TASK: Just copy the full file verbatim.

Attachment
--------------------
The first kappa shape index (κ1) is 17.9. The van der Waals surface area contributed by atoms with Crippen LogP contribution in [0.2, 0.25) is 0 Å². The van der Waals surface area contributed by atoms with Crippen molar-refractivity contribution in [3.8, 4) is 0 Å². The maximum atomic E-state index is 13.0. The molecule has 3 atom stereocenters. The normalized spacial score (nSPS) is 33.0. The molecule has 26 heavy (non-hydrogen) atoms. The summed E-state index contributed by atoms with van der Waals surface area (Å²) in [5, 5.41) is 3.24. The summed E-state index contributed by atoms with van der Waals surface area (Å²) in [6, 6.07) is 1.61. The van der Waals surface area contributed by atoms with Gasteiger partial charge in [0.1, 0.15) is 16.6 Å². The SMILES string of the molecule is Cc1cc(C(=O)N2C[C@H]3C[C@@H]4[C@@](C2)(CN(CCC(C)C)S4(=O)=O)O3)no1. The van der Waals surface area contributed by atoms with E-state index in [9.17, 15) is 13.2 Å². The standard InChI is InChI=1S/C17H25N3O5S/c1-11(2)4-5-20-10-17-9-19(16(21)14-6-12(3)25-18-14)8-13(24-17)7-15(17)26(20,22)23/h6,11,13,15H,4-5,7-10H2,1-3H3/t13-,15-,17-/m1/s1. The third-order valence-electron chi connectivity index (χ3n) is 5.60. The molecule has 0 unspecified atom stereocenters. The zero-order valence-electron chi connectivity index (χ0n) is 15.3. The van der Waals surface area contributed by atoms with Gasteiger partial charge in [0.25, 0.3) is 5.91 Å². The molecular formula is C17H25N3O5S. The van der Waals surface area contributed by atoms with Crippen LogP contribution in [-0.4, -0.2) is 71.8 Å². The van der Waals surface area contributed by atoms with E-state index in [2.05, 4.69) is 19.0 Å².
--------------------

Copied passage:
The first kappa shape index (κ1) is 17.9. The van der Waals surface area contributed by atoms with Crippen LogP contribution in [0.2, 0.25) is 0 Å². The van der Waals surface area contributed by atoms with Crippen molar-refractivity contribution in [3.8, 4) is 0 Å². The maximum atomic E-state index is 13.0. The molecule has 3 atom stereocenters. The normalized spacial score (nSPS) is 33.0. The molecule has 26 heavy (non-hydrogen) atoms. The summed E-state index contributed by atoms with van der Waals surface area (Å²) in [5, 5.41) is 3.24. The summed E-state index contributed by atoms with van der Waals surface area (Å²) in [6, 6.07) is 1.61. The van der Waals surface area contributed by atoms with Gasteiger partial charge in [0.1, 0.15) is 16.6 Å². The SMILES string of the molecule is Cc1cc(C(=O)N2C[C@H]3C[C@@H]4[C@@](C2)(CN(CCC(C)C)S4(=O)=O)O3)no1. The van der Waals surface area contributed by atoms with E-state index in [9.17, 15) is 13.2 Å². The standard InChI is InChI=1S/C17H25N3O5S/c1-11(2)4-5-20-10-17-9-19(16(21)14-6-12(3)25-18-14)8-13(24-17)7-15(17)26(20,22)23/h6,11,13,15H,4-5,7-10H2,1-3H3/t13-,15-,17-/m1/s1. The third-order valence-electron chi connectivity index (χ3n) is 5.60. The molecule has 0 unspecified atom stereocenters. The zero-order valence-electron chi connectivity index (χ0n) is 15.3. The van der Waals surface area contributed by atoms with Gasteiger partial charge in [0.25, 0.3) is 5.91 Å². The molecular formula is C17H25N3O5S. The van der Waals surface area contributed by atoms with Crippen LogP contribution in [-0.4, -0.2) is 71.8 Å². The van der Waals surface area contributed by atoms with E-state index in [2.05, 4.69) is 19.0 Å².